The Naysayers Are Wrong. Bernie Sanders Is A Formidable 2020 Contender

The Naysayers Are Wrong. Bernie Sanders Is A Formidable 2020 Contender

Let’s review some of the attack lines that will be used against Bernie by his more dedicated Democratic partisan detractors, many of whom are in a state of blithering rage right now.
Michael Tracey
By

Bernie Sanders announced Tuesday that he will run for president. This should not come as a shock, considering the wheels have been in motion for such an announcement since he ended his previous campaign four years ago.

In a sense, the campaign never ended. Immediately upon his (tepid, but notable) endorsement of Hillary Clinton last time around, activists began planning for this day.

In that spirit, let’s review some of the attack lines that will be used against Bernie by his more dedicated Democratic partisan detractors, many of whom are in a state of blithering rage right now.

He’s Too Old, White, and Male

Fixation on the inborn sex or racial characteristics of presidential candidates tends to be especially pronounced among operatives and elite media, who purport to be representing the views of the entire populace, but are generally just trying to superimpose their weird ideology on everyone else. Actual polling data shows that Bernie is highly popular among black Democrats—second only to Joe Biden, who helped advance the agenda of the first black president for eight years.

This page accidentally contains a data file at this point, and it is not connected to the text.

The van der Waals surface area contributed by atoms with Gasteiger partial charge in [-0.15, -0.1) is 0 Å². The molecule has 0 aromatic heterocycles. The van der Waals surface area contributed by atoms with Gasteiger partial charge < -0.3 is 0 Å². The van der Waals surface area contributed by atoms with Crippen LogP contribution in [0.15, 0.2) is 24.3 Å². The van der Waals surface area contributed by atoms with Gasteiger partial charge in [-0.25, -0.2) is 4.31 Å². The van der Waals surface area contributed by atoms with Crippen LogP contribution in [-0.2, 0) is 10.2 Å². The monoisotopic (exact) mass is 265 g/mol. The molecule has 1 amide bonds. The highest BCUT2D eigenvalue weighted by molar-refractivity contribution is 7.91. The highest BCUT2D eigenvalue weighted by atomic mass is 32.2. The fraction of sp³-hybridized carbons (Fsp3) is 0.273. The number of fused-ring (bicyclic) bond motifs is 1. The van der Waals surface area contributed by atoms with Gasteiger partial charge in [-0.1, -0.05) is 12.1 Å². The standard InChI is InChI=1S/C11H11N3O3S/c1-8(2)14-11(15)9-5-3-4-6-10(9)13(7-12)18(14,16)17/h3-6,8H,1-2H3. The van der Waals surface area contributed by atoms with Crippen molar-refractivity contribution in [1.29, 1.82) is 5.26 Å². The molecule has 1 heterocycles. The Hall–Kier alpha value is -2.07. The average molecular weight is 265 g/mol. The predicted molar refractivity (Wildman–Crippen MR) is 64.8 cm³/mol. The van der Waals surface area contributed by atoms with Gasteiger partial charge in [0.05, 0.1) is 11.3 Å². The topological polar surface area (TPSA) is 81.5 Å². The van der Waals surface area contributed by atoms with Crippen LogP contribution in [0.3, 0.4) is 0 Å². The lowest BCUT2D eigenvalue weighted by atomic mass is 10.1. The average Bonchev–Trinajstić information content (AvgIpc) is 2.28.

If you dig deeper into the data, you’ll find that the Democratic-leaning demographic most hostile to Bernie is white voters with a college degree, among whom he is far-and-away the least popular candidate. So while affluent Bernie-hating liberal pundits try to pretend that they are speaking on behalf of all blacks, Hispanics, and so on when they denigrate him, just understand the actual data contradict their arrogant pretensions.

Also, from the standpoint of raw political tactics, the fact that there will be multiple nonwhite candidates in the race this time (with the likely addition of Barack Obama’s trusty vice presidential sidekick) means that the black vote in particular will be a lot more diffuse than 2016, meaning Bernie only has to peel off a relatively small portion in order to ensure viability. (Another under-covered statistic that you won’t hear much in the media discussion: Sen. Kamala Harris is currently viewed more favorably by white Democrats than by black Democrats.)

On the age question: it’s the one factor that at least isn’t entirely confabulated by his opponents. There are objective measures of cognitive decline associated with age, and Bernie will have to demonstrate that he maintains the ability to function as a presidential candidate at full capacity. A big advantage in this area, however, is the comparison with Trump. You’d be hard-pressed to argue that Trump, at 72, is physically and mentally adept, while Sanders, at 77, is not.

For instance: Trump is technically obese, takes little or no exercise, and (according to his own aides and confidants) does not read beyond short bullet points. Sanders has none of these traits. He’s also just one year older than Biden. So while the age issue might be salient in a vacuum, the comparison it invites with other major 2020 figures lessens the impact.

He Got Help from Russia

As predicted all along by left-leaning skeptics of the “Russian interference” narrative, Democrats’ tireless obsession with bolstering this farce will boomerang on Bernie. There will be allegations that he received illicit assistance from Russian President Vladimir Putin’s propaganda apparatus in 2016.

The evidence for this will be virtually nil: there were some ridiculous Facebook memes, such as the one that portrayed a muscular, rainbow-colored cartoon Bernie wearing a Speedo. But the specifics won’t particularly matter, because any association with Russia, regardless of how vague or unsupportable, will be used as a political attack given the current paranoid climate within the Democratic-aligned media and electoral coalition.